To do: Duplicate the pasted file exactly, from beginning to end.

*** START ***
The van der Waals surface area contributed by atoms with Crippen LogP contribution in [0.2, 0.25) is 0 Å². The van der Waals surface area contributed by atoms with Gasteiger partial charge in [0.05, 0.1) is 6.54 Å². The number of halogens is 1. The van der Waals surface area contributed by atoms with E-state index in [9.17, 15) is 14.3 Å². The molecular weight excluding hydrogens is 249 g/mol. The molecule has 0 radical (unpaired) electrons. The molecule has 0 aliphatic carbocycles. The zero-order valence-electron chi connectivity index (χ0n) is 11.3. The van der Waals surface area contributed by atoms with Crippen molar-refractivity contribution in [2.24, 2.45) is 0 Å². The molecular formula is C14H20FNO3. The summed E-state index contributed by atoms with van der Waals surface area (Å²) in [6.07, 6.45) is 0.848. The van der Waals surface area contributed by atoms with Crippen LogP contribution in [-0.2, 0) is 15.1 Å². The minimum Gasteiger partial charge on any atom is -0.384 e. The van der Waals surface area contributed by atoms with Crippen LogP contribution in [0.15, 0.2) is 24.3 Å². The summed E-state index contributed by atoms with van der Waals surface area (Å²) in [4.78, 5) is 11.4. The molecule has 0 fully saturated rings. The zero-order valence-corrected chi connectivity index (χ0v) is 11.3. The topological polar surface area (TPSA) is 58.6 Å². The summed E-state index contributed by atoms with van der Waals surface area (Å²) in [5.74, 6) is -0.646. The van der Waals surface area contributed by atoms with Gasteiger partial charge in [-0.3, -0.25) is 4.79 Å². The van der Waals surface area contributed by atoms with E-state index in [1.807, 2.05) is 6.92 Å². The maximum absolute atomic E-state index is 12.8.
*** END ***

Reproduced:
The van der Waals surface area contributed by atoms with Crippen LogP contribution in [0.2, 0.25) is 0 Å². The van der Waals surface area contributed by atoms with Gasteiger partial charge in [0.05, 0.1) is 6.54 Å². The number of halogens is 1. The van der Waals surface area contributed by atoms with E-state index in [9.17, 15) is 14.3 Å². The molecular weight excluding hydrogens is 249 g/mol. The molecule has 0 radical (unpaired) electrons. The molecule has 0 aliphatic carbocycles. The zero-order valence-electron chi connectivity index (χ0n) is 11.3. The van der Waals surface area contributed by atoms with Crippen molar-refractivity contribution in [2.24, 2.45) is 0 Å². The molecular formula is C14H20FNO3. The summed E-state index contributed by atoms with van der Waals surface area (Å²) in [6.07, 6.45) is 0.848. The van der Waals surface area contributed by atoms with Crippen LogP contribution in [-0.2, 0) is 15.1 Å². The minimum Gasteiger partial charge on any atom is -0.384 e. The van der Waals surface area contributed by atoms with Crippen LogP contribution in [0.15, 0.2) is 24.3 Å². The summed E-state index contributed by atoms with van der Waals surface area (Å²) in [4.78, 5) is 11.4. The molecule has 0 fully saturated rings. The zero-order valence-corrected chi connectivity index (χ0v) is 11.3. The topological polar surface area (TPSA) is 58.6 Å². The summed E-state index contributed by atoms with van der Waals surface area (Å²) in [5.74, 6) is -0.646. The van der Waals surface area contributed by atoms with Gasteiger partial charge in [-0.3, -0.25) is 4.79 Å². The van der Waals surface area contributed by atoms with E-state index in [1.807, 2.05) is 6.92 Å². The maximum absolute atomic E-state index is 12.8.